China’s economic growth may continue to slow in 2017 to 6.5 percent before possibly bottoming out in 2018, a new report showed Monday.
As China’s economy showed signs of stabilization in the first three quarters with growth rate of 6.7 percent, the rate for the whole year may also register the same pace, according to a report by Renmin University of China (RUC) national academy of development and strategy.
“The year 2017 will be a year when China’s economy continues the bottoming process,” Mao Zhenhua, co-chair of the RUC institute of economic research, said while delivering the report, which forecast that growth in 2017 may further decline to 6.5 percent before possibly rebounding in 2018.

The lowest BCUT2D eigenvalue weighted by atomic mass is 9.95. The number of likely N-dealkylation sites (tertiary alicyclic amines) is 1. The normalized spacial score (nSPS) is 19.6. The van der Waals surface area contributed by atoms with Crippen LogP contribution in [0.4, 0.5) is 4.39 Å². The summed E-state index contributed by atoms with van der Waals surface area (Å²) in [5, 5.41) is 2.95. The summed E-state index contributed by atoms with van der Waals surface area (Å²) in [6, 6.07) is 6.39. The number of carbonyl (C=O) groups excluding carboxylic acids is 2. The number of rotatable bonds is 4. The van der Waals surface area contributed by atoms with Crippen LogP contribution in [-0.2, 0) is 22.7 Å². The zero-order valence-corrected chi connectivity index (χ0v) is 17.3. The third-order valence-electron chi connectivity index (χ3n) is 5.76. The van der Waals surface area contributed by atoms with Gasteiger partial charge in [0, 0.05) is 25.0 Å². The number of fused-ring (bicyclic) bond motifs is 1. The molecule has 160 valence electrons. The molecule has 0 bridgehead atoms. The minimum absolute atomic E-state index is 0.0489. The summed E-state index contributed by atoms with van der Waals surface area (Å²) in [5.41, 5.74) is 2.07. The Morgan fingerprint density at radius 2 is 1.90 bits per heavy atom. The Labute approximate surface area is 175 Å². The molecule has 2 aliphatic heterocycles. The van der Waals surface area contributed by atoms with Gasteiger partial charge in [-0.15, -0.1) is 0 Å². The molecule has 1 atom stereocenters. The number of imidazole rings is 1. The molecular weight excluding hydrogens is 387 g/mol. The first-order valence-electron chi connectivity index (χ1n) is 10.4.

In the medium to long term, the bonuses from globalization, industrialization and a large population sustained growth for more than three decades, but they have been dwindling to different extents, Mao said.
Mao added that external demand will not recover substantially in the short term due to uncertainty in the United States and the effect of Brexit.
The government has set a target growth range of 6.5 — 7 percent for 2016. In 2016-2020, China must realize average annual growth of at least 6.5 percent to meet the goal of doubling 2010 residential income and GDP. Enditem